• Physicians must change their mindset by focusing on the documentation of conditions and comorbidities and not just diagnosis codes.
  • Specificity is imperative in HCC documentation and coding (i.e., “patient has Type II Diabetes Mellitus with diabetic polyneuropathy”).
  • Does the EMR have “pick lists” and if so, are they used in place of documenting actual observations?

For those practices that still use a paper record, ensure that ongoing chronic disorders are documented at least annually. Remember, if it was not documented, it was not done, and it cannot be coded.

Finally, helping physicians understand that documentation is as important as the medical care they provide is invaluable. If reimbursement is tied to the physician’s income, it is easier to engage the physician. Make sure they have some skin in the game!


The keys to success are listed below:

  • Leverage an accurate, up-to-date and consistent problem list to identify your diseased-patient populations with increased accuracy.
  • Update and standardize the problem list, chronic conditions and active diagnoses at least annually with the most accurate, specific diagnoses for each patient.
  • Encourage physicians to use the words “due to,” “with” and/or “caused by” for each diagnosis to help document the causal relationships of conditions. They should ask themselves, “Can I be more specific?”
  • Document to the highest level of specificity. Utilize ICD-10 clinical concepts:
    • Type — temporal factors
    • Cause by/contributing factors — symptoms/findings/manifestations
    • Localization/laterality — anatomy
    • Associated with severity
    • Episode remission status
    • History of morphology
    • Complicated by  external cause
    • Activity place of occurrence
    • Loss of consciousness number of gestations
    • Outcome of delivery body mass index
  • Do not use the words “history of” or place a diagnosis under Past Medical History unless the condition is completely resolved.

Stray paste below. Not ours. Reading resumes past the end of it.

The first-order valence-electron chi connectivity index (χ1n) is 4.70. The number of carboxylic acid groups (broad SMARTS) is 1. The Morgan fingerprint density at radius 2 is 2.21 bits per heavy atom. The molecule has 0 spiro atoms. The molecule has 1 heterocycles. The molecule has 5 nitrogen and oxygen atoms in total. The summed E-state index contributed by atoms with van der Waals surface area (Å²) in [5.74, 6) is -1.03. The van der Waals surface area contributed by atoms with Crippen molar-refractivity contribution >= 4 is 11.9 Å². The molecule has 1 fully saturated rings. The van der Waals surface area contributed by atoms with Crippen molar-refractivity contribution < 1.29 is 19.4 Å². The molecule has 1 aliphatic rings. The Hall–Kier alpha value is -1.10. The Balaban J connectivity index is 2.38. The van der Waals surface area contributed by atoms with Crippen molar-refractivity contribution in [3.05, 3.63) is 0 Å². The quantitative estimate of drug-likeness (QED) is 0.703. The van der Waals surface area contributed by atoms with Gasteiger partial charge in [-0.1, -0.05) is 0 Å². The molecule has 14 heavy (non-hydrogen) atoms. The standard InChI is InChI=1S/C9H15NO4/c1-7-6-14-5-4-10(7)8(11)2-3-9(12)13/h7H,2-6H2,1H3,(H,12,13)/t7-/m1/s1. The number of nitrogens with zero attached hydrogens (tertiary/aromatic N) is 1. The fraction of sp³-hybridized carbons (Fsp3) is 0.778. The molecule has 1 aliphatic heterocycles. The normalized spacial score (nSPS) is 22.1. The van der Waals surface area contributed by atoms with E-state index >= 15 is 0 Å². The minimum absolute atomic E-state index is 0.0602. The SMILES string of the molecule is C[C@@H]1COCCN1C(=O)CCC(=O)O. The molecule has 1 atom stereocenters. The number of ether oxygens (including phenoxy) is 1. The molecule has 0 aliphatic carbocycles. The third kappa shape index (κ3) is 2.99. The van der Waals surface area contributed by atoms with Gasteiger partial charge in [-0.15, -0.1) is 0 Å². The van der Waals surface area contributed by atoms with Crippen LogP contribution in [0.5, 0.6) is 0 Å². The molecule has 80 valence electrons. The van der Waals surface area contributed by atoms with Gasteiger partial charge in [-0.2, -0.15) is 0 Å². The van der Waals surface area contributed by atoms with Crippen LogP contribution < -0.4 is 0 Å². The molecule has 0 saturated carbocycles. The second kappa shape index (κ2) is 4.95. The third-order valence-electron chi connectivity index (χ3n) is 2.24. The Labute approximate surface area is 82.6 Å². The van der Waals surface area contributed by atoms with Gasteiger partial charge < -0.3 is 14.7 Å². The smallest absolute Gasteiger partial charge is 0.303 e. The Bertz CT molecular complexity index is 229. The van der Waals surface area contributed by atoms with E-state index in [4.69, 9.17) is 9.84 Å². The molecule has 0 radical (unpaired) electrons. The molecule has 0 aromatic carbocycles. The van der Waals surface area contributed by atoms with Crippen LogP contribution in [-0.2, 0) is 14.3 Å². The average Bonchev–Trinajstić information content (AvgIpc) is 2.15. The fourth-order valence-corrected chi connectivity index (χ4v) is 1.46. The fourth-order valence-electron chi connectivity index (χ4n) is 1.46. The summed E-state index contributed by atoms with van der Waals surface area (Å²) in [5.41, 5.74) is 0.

• Support documentation of conditions for increased specificity, for example: stable, controlled, uncontrolled, poorly controlled, improving, worsening, etc.
  • Use MEAT (measured, evaluated, addressed, treated) criteria to differentiate a current diagnosis requiring resources from a problem list of all potential problems the patient has ever experienced.
    • MEAT must be specific.
    • MEAT can be negative; no rales, no rhonchi noted.
    • MEAT must be found on the same date of service.
    • MEAT can be found almost anywhere in the chart.
  • Encourage physicians to make a note when they review and update the patient’s medication list. This allows coders to use the medication list as MEAT.
  • Discourage physicians from documenting using only diagnoses codes. Diagnoses codes cannot be coded and diagnoses codes are not considered documentation.
  • Document comorbidities as most are additive to the risk.
  • All existing chronic conditions should be documented in the medical record and have an assessment and a plan of care; balance the assessment and the plan of care.
  • Ensure documentation supports the coded HCC conditions, and MEAT is achieved.
  • If the physician documents specifics, but selects a generic code from the EMR, update the code.
  • Do not down code if a causal relationship is documented, code it.
  • Do not up code if the physician does not document specifics, you cannot code for a specific diagnosis.
  • Review orders and documentation prior to the electronic signature.

Additionally, to obtain the highest possible HCC score, it is imperative to include the HCC Diagnosis Targets and in the Prescriptive HCC Common Targets in the documentation when present.


In an era of accelerating medical costs and reduced payments from CMS, concentrating on HCC coding and documentation is one of the best ways to eliminate gaps in care and ensure money isn’t being left on the table. You can achieve this with the right focus and tools.